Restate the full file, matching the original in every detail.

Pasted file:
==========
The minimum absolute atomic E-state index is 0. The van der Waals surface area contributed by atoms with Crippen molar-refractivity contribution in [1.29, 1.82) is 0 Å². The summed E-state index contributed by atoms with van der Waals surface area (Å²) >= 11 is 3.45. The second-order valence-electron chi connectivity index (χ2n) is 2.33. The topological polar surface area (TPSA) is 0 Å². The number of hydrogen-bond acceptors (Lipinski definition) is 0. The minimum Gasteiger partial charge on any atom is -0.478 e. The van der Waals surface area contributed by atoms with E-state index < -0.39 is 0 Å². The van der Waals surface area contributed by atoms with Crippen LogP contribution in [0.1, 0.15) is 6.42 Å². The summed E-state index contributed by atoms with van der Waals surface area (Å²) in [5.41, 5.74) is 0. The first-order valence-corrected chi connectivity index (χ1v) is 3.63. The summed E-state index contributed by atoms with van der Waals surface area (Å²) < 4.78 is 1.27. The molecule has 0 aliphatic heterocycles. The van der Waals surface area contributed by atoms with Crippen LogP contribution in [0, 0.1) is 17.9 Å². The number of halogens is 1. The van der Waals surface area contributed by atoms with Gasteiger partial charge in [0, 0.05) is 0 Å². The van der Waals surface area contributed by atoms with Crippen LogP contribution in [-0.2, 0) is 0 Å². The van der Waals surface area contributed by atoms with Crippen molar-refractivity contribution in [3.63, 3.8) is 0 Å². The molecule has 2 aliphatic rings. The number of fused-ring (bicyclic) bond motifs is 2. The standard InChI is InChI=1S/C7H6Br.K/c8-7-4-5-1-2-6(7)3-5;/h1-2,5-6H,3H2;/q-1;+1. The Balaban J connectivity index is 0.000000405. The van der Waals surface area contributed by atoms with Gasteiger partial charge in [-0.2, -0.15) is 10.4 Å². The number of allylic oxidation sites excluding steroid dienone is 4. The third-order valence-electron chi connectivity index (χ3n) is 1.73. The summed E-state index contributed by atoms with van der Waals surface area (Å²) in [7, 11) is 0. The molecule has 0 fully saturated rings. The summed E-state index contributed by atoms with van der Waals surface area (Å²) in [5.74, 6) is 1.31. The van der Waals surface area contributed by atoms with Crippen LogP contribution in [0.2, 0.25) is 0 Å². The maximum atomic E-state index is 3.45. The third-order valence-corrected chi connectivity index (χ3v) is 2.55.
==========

The minimum absolute atomic E-state index is 0. The van der Waals surface area contributed by atoms with Crippen molar-refractivity contribution in [1.29, 1.82) is 0 Å². The summed E-state index contributed by atoms with van der Waals surface area (Å²) >= 11 is 3.45. The second-order valence-electron chi connectivity index (χ2n) is 2.33. The topological polar surface area (TPSA) is 0 Å². The number of hydrogen-bond acceptors (Lipinski definition) is 0. The minimum Gasteiger partial charge on any atom is -0.478 e. The van der Waals surface area contributed by atoms with E-state index < -0.39 is 0 Å². The van der Waals surface area contributed by atoms with Crippen LogP contribution in [0.1, 0.15) is 6.42 Å². The summed E-state index contributed by atoms with van der Waals surface area (Å²) in [5.41, 5.74) is 0. The first-order valence-corrected chi connectivity index (χ1v) is 3.63. The summed E-state index contributed by atoms with van der Waals surface area (Å²) < 4.78 is 1.27. The molecule has 0 aliphatic heterocycles. The van der Waals surface area contributed by atoms with Crippen LogP contribution in [0, 0.1) is 17.9 Å². The number of halogens is 1. The van der Waals surface area contributed by atoms with Gasteiger partial charge in [0, 0.05) is 0 Å². The van der Waals surface area contributed by atoms with Crippen LogP contribution in [-0.2, 0) is 0 Å². The van der Waals surface area contributed by atoms with Crippen molar-refractivity contribution in [3.63, 3.8) is 0 Å². The molecule has 2 aliphatic rings. The number of fused-ring (bicyclic) bond motifs is 2. The standard InChI is InChI=1S/C7H6Br.K/c8-7-4-5-1-2-6(7)3-5;/h1-2,5-6H,3H2;/q-1;+1. The Balaban J connectivity index is 0.000000405. The van der Waals surface area contributed by atoms with Gasteiger partial charge in [-0.2, -0.15) is 10.4 Å². The number of allylic oxidation sites excluding steroid dienone is 4. The third-order valence-electron chi connectivity index (χ3n) is 1.73. The summed E-state index contributed by atoms with van der Waals surface area (Å²) in [7, 11) is 0. The molecule has 0 fully saturated rings. The summed E-state index contributed by atoms with van der Waals surface area (Å²) in [5.74, 6) is 1.31. The van der Waals surface area contributed by atoms with Crippen LogP contribution in [0.2, 0.25) is 0 Å². The maximum atomic E-state index is 3.45. The third-order valence-corrected chi connectivity index (χ3v) is 2.55.